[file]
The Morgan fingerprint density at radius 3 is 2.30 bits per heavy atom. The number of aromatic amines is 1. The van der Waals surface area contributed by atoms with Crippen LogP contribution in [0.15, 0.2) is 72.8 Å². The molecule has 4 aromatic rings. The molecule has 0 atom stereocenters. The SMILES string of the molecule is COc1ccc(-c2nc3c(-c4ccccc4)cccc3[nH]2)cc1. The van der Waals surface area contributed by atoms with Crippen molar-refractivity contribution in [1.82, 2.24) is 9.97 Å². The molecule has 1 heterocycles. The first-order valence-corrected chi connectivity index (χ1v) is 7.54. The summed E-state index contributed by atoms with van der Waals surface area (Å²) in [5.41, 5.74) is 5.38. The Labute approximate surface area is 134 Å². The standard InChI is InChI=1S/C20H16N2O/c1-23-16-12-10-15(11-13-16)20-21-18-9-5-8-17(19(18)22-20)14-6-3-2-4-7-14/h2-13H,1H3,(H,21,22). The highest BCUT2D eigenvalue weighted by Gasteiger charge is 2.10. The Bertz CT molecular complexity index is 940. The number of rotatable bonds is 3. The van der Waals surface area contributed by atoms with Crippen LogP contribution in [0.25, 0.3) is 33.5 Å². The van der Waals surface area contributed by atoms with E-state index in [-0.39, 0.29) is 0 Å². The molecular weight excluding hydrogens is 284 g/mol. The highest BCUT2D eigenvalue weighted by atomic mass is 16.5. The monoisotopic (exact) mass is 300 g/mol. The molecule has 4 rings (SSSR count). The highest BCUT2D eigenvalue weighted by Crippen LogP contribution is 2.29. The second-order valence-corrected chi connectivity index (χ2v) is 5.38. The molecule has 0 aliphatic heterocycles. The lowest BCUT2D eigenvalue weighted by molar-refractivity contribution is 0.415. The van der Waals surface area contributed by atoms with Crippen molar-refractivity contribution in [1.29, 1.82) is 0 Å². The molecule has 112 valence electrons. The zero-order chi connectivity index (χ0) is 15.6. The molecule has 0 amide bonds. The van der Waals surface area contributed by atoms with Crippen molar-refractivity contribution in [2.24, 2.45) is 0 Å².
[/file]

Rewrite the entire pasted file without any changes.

The Morgan fingerprint density at radius 3 is 2.30 bits per heavy atom. The number of aromatic amines is 1. The van der Waals surface area contributed by atoms with Crippen LogP contribution in [0.15, 0.2) is 72.8 Å². The molecule has 4 aromatic rings. The molecule has 0 atom stereocenters. The SMILES string of the molecule is COc1ccc(-c2nc3c(-c4ccccc4)cccc3[nH]2)cc1. The van der Waals surface area contributed by atoms with Crippen molar-refractivity contribution in [1.82, 2.24) is 9.97 Å². The molecule has 1 heterocycles. The first-order valence-corrected chi connectivity index (χ1v) is 7.54. The summed E-state index contributed by atoms with van der Waals surface area (Å²) in [5.41, 5.74) is 5.38. The Labute approximate surface area is 134 Å². The standard InChI is InChI=1S/C20H16N2O/c1-23-16-12-10-15(11-13-16)20-21-18-9-5-8-17(19(18)22-20)14-6-3-2-4-7-14/h2-13H,1H3,(H,21,22). The highest BCUT2D eigenvalue weighted by Gasteiger charge is 2.10. The Bertz CT molecular complexity index is 940. The number of rotatable bonds is 3. The van der Waals surface area contributed by atoms with Crippen LogP contribution in [0.25, 0.3) is 33.5 Å². The van der Waals surface area contributed by atoms with E-state index in [-0.39, 0.29) is 0 Å². The molecular weight excluding hydrogens is 284 g/mol. The highest BCUT2D eigenvalue weighted by atomic mass is 16.5. The monoisotopic (exact) mass is 300 g/mol. The molecule has 4 rings (SSSR count). The highest BCUT2D eigenvalue weighted by Crippen LogP contribution is 2.29. The second-order valence-corrected chi connectivity index (χ2v) is 5.38. The molecule has 0 aliphatic heterocycles. The lowest BCUT2D eigenvalue weighted by molar-refractivity contribution is 0.415. The van der Waals surface area contributed by atoms with Crippen molar-refractivity contribution in [1.29, 1.82) is 0 Å². The molecule has 112 valence electrons. The zero-order chi connectivity index (χ0) is 15.6. The molecule has 0 amide bonds. The van der Waals surface area contributed by atoms with Crippen molar-refractivity contribution in [2.24, 2.45) is 0 Å².